Saturday, 10 July 2010

Electric Nightmares

It would be fair to judge me as a 'technophobe'. I've never owned a snazzy phone, a games console, a TV, a car, an iPod or anything similar, and intend to keep it this way for as long as I can manage (I tried to compromise with Daniel - we can have a TV in our house if we can also have an Aga, but he didn't think this was quite fair). These things all seem so impure to me; tainting what is an exciting world in which to adventure, dirtying it up with petrol and pixels, taking away the requirement to think and create, providing us with immediate access to everything we want, and fuelling the removal of all curiosity and adventure.

My resistance to these things is easy and unemotional. I prefer to pretend they don't exist, but it doens't hurt that I know that, really, they do. However, one recent addition to the modern world fills me with such hatred and fear that my skin starts to itch: the 'e-book'. Luckily, this doesn't seem to be a trend that will catch on; Amazon may be killing the book shop, but the e-book hasn't yet taken over the book.

However, it still exists. And it exists because somewhere, people want it, and people buy it. People download books, and read them from a screen. This I simply cannot understand! I can't imagine curling up in bed at night with a calmomile tea and some bright screen* tucked under my arm. I can't imagine waking up on a rainy Sunday morning and reaching out from the covers to switch on my book. I can't imagine stuffing a computer into my backpack and cycling down by the river to spend a sunny afternoon lost in Moscow or Hogwarts. I wouln't use an e-book to fan myself when it gets too hot, or rest ot over my eyes as I lie in the sun. I can't write notes in the margins or pencil birthday messages in the front cover when I find something special in the dusty corners of my favourite book shop that friends would love. Secondhand e-books won't come with the fusty mystery of previous readers; there will be no suspicious marks on the page, no tell-tale signs of a relaxing afternoon coffee splashed down the spine, no insects flattened into the story. As I read steamy McEwan chapters I won't be slightly too aware of past fingerprints on the page, and I won't wonder who else's tears have fallen onto the ink describing the only real heartbreak I've ever known.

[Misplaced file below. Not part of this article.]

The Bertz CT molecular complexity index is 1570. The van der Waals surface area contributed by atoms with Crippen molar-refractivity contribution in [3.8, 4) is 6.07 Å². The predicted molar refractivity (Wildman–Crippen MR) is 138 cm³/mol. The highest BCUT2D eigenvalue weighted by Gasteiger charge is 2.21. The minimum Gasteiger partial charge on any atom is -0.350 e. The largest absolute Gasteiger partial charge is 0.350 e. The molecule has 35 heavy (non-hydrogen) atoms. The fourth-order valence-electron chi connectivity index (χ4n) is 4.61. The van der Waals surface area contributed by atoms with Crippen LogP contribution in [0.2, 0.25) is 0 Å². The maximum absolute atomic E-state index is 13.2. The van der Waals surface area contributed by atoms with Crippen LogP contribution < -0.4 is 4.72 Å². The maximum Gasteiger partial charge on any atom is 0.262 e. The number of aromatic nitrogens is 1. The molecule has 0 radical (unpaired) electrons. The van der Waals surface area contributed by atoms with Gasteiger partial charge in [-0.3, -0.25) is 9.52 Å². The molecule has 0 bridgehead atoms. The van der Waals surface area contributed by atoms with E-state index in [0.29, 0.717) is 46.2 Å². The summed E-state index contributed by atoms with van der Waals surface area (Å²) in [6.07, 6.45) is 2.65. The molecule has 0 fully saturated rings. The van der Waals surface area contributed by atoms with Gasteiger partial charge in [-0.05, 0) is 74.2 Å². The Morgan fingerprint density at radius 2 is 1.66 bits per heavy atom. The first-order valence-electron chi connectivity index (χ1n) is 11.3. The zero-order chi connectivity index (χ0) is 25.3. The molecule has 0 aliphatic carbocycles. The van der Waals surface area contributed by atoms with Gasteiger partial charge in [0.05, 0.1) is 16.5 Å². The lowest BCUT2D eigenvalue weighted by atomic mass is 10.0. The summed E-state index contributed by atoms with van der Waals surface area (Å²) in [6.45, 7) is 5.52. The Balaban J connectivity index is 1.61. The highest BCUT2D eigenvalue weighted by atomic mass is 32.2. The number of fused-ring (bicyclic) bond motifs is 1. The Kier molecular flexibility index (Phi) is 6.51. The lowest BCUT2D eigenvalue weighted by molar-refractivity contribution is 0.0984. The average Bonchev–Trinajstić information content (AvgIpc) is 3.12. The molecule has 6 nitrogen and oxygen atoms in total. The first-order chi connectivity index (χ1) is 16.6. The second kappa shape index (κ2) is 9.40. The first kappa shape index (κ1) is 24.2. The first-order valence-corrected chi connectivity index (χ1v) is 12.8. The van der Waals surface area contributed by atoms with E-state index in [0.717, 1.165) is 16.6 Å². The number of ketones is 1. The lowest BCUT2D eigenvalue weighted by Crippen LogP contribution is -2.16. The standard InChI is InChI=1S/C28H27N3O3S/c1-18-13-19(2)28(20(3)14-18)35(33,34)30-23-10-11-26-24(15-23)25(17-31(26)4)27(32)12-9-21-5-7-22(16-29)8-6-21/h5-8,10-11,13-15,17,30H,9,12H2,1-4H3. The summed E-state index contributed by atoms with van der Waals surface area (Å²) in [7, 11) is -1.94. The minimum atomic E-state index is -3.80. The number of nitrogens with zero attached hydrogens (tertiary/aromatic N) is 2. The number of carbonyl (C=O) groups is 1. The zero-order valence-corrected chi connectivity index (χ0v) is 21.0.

On lonely afternoons I love to thumb through my bookshelf in search of something to fit my mood. If nothing fits, something else will have to d0 - surely the only way I'll ever get round to Ulysees? Technology means I'll be able to download whatever suits me right there, an easy way to avoid the discomfort of long words and centuries-old grammar, Russian family trees and astrophysics. And what happens when you visit someone's home for the first time? With no bookshelves to nosily delve into, do you ask to view their 'My Downloads' folder instead? The prestige of the bookshelf will fade into obscurity, and no one will know that I read Camus in French or that I'm pretending to understand Kant.

That first evening in Daniel's university room was, for many reasons, one of the most exciting in our relationship. The getting-to-know-you process was carried along by my review of his bookshelf, his CD collection and the photos on his walls (as well as his to-do list, which included the task 'buy accordeon' - this remains to be crossed off 18 months later). Where will that buzz of intruige and excitement come from, once our tastes are hidden away in the wires of a machine? The best debates and discussions will be left aside, passions and enthusiasms will need extracting if they are to be shared.

Further to this, yesterday I bought a new CD, from which I had only heard one track. I didn't 'Spotify' it, I jumped in and took the risk, gambling my £6 in the hope that at least 50% of the album would be as good. That evening I lounged with Daniel, the music dancing out from his speakers the way I had hoped it would. Inside the album cover were some of the most beautiful drawings of sealife I have seen, and we lay reading the cover notes, admiring the drawings and listening to new music with an open mind. All of the above also applies to digital music.

For years I have been afraid of the touched world; dirty fingerprints smearing over my belongings, threatening me with their histories and their infections. But the sterilized digital world scares me much more. Everything hidden away compact in its own file, untouchable, unreachable, lacking joy and passion simply because it is too abstract to understand. No stories and emotions to speak of - simply pixels and wires in a world humans will never reach.

*I have no idea how the e-book works; whether you read on your computer or if it's a special device in its own right - bear with my technological ignorance, please, I like it this way!


  1. Yeah, yeah! How can a screen become your book?
    I love technology; I love computers and all that goes with that...but a book is a book. Not a screen. A screen just can't smell like a book, or feel like a book!

    "petrol and pixels" was definitely my favorite phrase in there! so interesting :)

  2. I used to think I would feel like that. But then I got a laptop which is small enough to stuff in my handbag or take to bed with me, and I realised that for my dysfunctional eyesight, it's much better to have a book where I can just adjust the font size depending on how bad a day it is - rather than faffing about with a magnifier. Sorry.